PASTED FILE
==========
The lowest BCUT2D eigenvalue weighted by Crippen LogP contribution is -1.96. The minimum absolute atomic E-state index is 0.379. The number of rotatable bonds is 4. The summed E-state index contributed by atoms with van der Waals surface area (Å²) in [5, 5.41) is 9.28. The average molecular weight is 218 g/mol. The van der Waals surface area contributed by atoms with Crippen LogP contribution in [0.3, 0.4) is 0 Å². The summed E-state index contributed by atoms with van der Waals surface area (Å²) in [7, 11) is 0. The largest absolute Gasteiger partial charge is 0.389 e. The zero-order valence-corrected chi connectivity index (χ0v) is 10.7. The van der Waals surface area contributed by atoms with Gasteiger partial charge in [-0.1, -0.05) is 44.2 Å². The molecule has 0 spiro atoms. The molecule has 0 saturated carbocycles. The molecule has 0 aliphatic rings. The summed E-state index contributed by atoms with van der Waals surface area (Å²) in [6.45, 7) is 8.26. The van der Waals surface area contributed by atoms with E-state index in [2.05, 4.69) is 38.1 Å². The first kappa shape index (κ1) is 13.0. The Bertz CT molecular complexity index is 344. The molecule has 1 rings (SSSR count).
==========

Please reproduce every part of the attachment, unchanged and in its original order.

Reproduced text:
The lowest BCUT2D eigenvalue weighted by Crippen LogP contribution is -1.96. The minimum absolute atomic E-state index is 0.379. The number of rotatable bonds is 4. The summed E-state index contributed by atoms with van der Waals surface area (Å²) in [5, 5.41) is 9.28. The average molecular weight is 218 g/mol. The van der Waals surface area contributed by atoms with Crippen LogP contribution in [0.3, 0.4) is 0 Å². The summed E-state index contributed by atoms with van der Waals surface area (Å²) in [7, 11) is 0. The largest absolute Gasteiger partial charge is 0.389 e. The zero-order valence-corrected chi connectivity index (χ0v) is 10.7. The van der Waals surface area contributed by atoms with Gasteiger partial charge in [-0.1, -0.05) is 44.2 Å². The molecule has 0 spiro atoms. The molecule has 0 saturated carbocycles. The molecule has 0 aliphatic rings. The summed E-state index contributed by atoms with van der Waals surface area (Å²) in [6.45, 7) is 8.26. The van der Waals surface area contributed by atoms with E-state index in [2.05, 4.69) is 38.1 Å². The first kappa shape index (κ1) is 13.0. The Bertz CT molecular complexity index is 344. The molecule has 1 rings (SSSR count).